Brittany Runs a Marathon
Far from being just a simple comedy about fitness and weight loss, Brittany’s journey includes the healing and forgiveness it takes to really meet those…
Water, water, everywhere. That’s your very capsule review of “Aquarela,” a new film from Russian documentarian Victor Kossakovsky.
The movie begins, though, and for a very long time stays with, ice. Ice on a body of water that’s too thin to support the weight of a car. The movie doesn’t tell you exactly where it is at any given time, but here it’s with some police figures who drill and hammer through ice and then very gingerly try to hoist a submerged car. As the filmmaker widens his perspective, we understand the presence of a lake, or perhaps a bay, on which lunatics speed their vehicles. He actually captures, at 94 frames a second, one of those cars going under broken ice. Moving in for a closer view, we come to understand that one of the passengers has drowned. On the shore, a large village building is burning.
No narrator will come to our rescue here. Without any expositional assistance, we are going to spend the next hour and twenty minutes and change watching—and hearing—the awesome implacable power of water.
For some time people disappear from the camera’s view. Icebergs fall off of glaciers and into water, and rise up again, the noise accompanying them rather like an earthquake.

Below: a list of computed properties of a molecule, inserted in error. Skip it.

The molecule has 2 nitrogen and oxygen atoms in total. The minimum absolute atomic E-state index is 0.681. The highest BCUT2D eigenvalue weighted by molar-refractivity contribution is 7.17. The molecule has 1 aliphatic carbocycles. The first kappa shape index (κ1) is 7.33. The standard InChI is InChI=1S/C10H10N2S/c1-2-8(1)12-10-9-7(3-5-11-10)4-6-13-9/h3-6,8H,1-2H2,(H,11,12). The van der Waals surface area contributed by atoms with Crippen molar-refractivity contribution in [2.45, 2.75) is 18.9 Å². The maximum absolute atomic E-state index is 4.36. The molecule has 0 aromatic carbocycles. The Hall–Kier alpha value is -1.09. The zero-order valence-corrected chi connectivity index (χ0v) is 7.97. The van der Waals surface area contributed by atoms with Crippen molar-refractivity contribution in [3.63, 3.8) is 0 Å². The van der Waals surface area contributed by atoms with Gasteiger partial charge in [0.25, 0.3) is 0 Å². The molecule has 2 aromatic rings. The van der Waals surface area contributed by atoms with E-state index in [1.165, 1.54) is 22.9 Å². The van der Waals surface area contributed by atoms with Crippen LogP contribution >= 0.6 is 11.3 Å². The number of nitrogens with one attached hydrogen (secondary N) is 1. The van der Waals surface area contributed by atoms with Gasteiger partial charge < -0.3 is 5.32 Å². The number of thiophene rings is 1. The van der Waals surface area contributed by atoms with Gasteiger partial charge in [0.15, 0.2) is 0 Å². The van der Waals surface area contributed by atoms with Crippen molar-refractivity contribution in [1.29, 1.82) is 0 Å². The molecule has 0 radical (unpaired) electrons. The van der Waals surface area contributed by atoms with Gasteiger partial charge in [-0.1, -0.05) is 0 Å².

Sometimes the camera will just sit between ocean and sky, or hover above churning, roiling water. The abstract patterns it creates are dizzying and terrifying.
They get more terrifying when the sky turns gray. A sailing yacht is seen as a storm starts churning up. Two crew members turn wheels, climb masts, executing their moves with deliberation and trying to avoid haste. While knowing they need to work quickly. All this is conveyed without words.
Some will recognize Miami as it is pummeled by Hurricane Irma. Here one of the courageous (and, one has to say, foolhardy) filmmakers ventures outside and runs up a boulevard, its traffic lights hanging by wires after being unmoored from their posts, palm trees getting their fronds ripped off by the brutal winds.
People turn up again, in what appears to be a flooding cave. Here the amazing imagery attains a level of terrifying abstractness.
This is a purely sensationalistic cinematic experience that paradoxically encourages reflection and contemplation. Although the use of some (admittedly pretty good) heavy metal music on the soundtrack feels like a bit of overreaching. The guitar riffs rhyme with the growth of a tidal wave to such an extent you’re almost waiting for a gravelly bass voice to announce “EXTREEEEEEEEME WEATHERRRRR!!!!” The genuine awesome on display here doesn’t need that cheese injection.
A nightmare movie ruled by nightmare logic, and gorgeous from start to finish.
From a childhood of pain, a lifetime of art.
An article about The Fugitive returning to Chicago's Music Box Theatre for the venue's 90th anniversary.